Monday, October 15, 2007
Richard Dawkins, Mystery Religion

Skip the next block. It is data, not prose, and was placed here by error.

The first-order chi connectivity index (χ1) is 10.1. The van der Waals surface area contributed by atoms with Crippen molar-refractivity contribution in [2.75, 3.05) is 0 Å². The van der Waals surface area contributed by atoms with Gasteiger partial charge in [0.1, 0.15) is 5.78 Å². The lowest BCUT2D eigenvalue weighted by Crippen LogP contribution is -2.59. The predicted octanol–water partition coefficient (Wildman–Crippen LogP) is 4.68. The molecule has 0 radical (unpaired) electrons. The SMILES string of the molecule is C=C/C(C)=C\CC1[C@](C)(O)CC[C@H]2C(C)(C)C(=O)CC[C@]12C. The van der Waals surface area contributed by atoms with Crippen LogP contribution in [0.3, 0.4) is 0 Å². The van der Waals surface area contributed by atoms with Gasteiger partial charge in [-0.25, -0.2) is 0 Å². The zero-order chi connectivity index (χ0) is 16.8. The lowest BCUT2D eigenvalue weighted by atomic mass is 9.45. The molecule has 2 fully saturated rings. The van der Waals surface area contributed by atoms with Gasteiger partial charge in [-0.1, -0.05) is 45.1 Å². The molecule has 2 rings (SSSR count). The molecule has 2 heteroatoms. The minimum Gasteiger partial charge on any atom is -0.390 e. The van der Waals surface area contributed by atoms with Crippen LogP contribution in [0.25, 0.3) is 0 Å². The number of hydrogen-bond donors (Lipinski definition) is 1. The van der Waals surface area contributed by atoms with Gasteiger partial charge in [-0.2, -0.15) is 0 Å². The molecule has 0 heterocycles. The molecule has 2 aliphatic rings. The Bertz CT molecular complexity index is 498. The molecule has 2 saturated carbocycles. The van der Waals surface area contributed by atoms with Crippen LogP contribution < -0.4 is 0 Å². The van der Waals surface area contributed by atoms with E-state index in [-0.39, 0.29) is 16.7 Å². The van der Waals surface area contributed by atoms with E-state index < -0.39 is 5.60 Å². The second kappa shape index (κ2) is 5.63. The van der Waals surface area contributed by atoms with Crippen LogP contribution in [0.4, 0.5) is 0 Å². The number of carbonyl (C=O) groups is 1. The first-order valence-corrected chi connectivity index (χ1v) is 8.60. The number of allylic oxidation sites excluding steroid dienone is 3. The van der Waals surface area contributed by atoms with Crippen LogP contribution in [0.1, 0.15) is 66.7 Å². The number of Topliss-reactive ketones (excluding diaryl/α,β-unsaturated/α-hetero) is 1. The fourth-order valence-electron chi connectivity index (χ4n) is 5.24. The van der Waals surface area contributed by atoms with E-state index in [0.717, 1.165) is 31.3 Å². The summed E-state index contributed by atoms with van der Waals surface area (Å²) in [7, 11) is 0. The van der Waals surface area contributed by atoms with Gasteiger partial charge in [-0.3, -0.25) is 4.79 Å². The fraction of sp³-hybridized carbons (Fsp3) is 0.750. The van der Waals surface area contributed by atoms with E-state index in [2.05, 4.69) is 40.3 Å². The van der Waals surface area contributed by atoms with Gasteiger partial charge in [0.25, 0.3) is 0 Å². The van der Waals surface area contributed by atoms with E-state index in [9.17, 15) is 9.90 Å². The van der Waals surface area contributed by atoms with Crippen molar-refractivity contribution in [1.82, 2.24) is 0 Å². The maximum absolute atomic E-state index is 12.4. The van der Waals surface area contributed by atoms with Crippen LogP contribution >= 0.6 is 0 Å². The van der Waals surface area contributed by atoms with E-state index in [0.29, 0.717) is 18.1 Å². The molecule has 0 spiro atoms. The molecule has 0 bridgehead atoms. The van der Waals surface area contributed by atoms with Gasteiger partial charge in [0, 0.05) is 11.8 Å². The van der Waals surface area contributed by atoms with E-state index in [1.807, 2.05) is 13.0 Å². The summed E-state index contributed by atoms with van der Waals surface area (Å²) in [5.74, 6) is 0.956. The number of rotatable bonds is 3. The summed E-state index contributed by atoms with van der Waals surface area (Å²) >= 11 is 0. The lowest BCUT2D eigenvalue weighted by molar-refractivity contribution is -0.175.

Richard Dawkins has already taken some flak, both from believers and non-believers, about the shoddy philosophical work he tries to do in his book The God Delusion. I was particularly interested, however, in reading a recent review of the book by fellow evolutionary biologist and atheist, David Sloan Wilson, available here. According to Wilson, Dawkins is right that religion is an evolved trait, but he is quite wrong about the mechanisms involved in the evolution of the trait. The disagreement between them ultimately boils down to a disagreement regarding the plausibility of group selection in a variety of cases, but it is interesting to note that, according to Wilson, Dawkins does a remarkably bad job of putting together a plausible just-so story about the development of religious belief. Taken along with the even worse job he does of telling a coherent philosophical story, one begins to wonder just who is buying and enjoying this book so much. Perhaps the reptilian brained Americans living in the north and along the coasts, one might waggishly suggest, thus parodying Dawkins' description of the American south, but apparently his book sales have been doing very well in the south as well, and, according to a story in the Wall Street Journal, Dawkins was received very politely recently when he participated in a debate with mathematician John Lennox in Birmingham, Alabama. I suspect that the interest in Dawkins' book is rather like my own interest in books like Babylon, Mystery Religion Ancient and Modern, by Ralph Woodrow, an amazingly hilarious anti-Catholic screed published in Riverside, California by--surprise!--the Ralph Woodrow Evangelistic Association. It has lots of funny pictures of the Pope wearing his mitre next to picture of ancient priests of some mystery cult also wearing mitre-like hats. If you needed more proof that Roman Catholicism is just warmed over paganism, you must be living on the moon. So I suspect that most folks just want to look at Dawkins' book for the same reason: they need a good belly-laugh every now and then.